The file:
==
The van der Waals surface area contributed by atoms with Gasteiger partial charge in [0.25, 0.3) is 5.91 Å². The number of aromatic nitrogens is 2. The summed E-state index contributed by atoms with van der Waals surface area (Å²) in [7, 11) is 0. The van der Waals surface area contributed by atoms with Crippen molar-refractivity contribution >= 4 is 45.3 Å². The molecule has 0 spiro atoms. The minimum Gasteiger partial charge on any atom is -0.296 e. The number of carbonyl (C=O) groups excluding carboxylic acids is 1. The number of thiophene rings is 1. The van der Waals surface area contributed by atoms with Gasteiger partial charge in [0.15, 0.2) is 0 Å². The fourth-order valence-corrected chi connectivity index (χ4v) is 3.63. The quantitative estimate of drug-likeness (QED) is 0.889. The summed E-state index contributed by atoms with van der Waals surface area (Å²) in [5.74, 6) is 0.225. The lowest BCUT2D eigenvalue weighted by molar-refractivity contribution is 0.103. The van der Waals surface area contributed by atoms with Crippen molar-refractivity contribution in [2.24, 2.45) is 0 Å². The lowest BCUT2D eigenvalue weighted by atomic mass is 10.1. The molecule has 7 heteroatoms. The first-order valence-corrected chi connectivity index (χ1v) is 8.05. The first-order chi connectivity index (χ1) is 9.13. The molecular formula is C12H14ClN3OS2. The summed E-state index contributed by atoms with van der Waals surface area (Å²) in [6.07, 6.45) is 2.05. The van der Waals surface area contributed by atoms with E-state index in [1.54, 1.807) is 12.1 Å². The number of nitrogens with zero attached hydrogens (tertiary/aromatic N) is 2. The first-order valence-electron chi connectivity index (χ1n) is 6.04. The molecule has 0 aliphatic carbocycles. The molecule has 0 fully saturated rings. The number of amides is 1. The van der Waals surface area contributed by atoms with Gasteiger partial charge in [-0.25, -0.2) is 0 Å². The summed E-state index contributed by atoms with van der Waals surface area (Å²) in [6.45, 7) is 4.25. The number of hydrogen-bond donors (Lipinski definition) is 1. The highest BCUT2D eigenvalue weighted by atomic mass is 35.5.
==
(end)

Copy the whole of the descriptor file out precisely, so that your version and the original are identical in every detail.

The van der Waals surface area contributed by atoms with Gasteiger partial charge in [0.25, 0.3) is 5.91 Å². The number of aromatic nitrogens is 2. The summed E-state index contributed by atoms with van der Waals surface area (Å²) in [7, 11) is 0. The van der Waals surface area contributed by atoms with Crippen molar-refractivity contribution >= 4 is 45.3 Å². The molecule has 0 spiro atoms. The minimum Gasteiger partial charge on any atom is -0.296 e. The number of carbonyl (C=O) groups excluding carboxylic acids is 1. The number of thiophene rings is 1. The van der Waals surface area contributed by atoms with Gasteiger partial charge in [0.15, 0.2) is 0 Å². The fourth-order valence-corrected chi connectivity index (χ4v) is 3.63. The quantitative estimate of drug-likeness (QED) is 0.889. The summed E-state index contributed by atoms with van der Waals surface area (Å²) in [5.74, 6) is 0.225. The lowest BCUT2D eigenvalue weighted by molar-refractivity contribution is 0.103. The van der Waals surface area contributed by atoms with Crippen molar-refractivity contribution in [2.24, 2.45) is 0 Å². The lowest BCUT2D eigenvalue weighted by atomic mass is 10.1. The molecule has 7 heteroatoms. The first-order valence-corrected chi connectivity index (χ1v) is 8.05. The first-order chi connectivity index (χ1) is 9.13. The molecular formula is C12H14ClN3OS2. The summed E-state index contributed by atoms with van der Waals surface area (Å²) in [6.07, 6.45) is 2.05. The van der Waals surface area contributed by atoms with E-state index in [1.54, 1.807) is 12.1 Å². The number of nitrogens with zero attached hydrogens (tertiary/aromatic N) is 2. The first-order valence-electron chi connectivity index (χ1n) is 6.04. The molecule has 0 aliphatic carbocycles. The molecule has 0 fully saturated rings. The number of amides is 1. The van der Waals surface area contributed by atoms with Gasteiger partial charge in [-0.25, -0.2) is 0 Å². The summed E-state index contributed by atoms with van der Waals surface area (Å²) in [6.45, 7) is 4.25. The number of hydrogen-bond donors (Lipinski definition) is 1. The highest BCUT2D eigenvalue weighted by atomic mass is 35.5.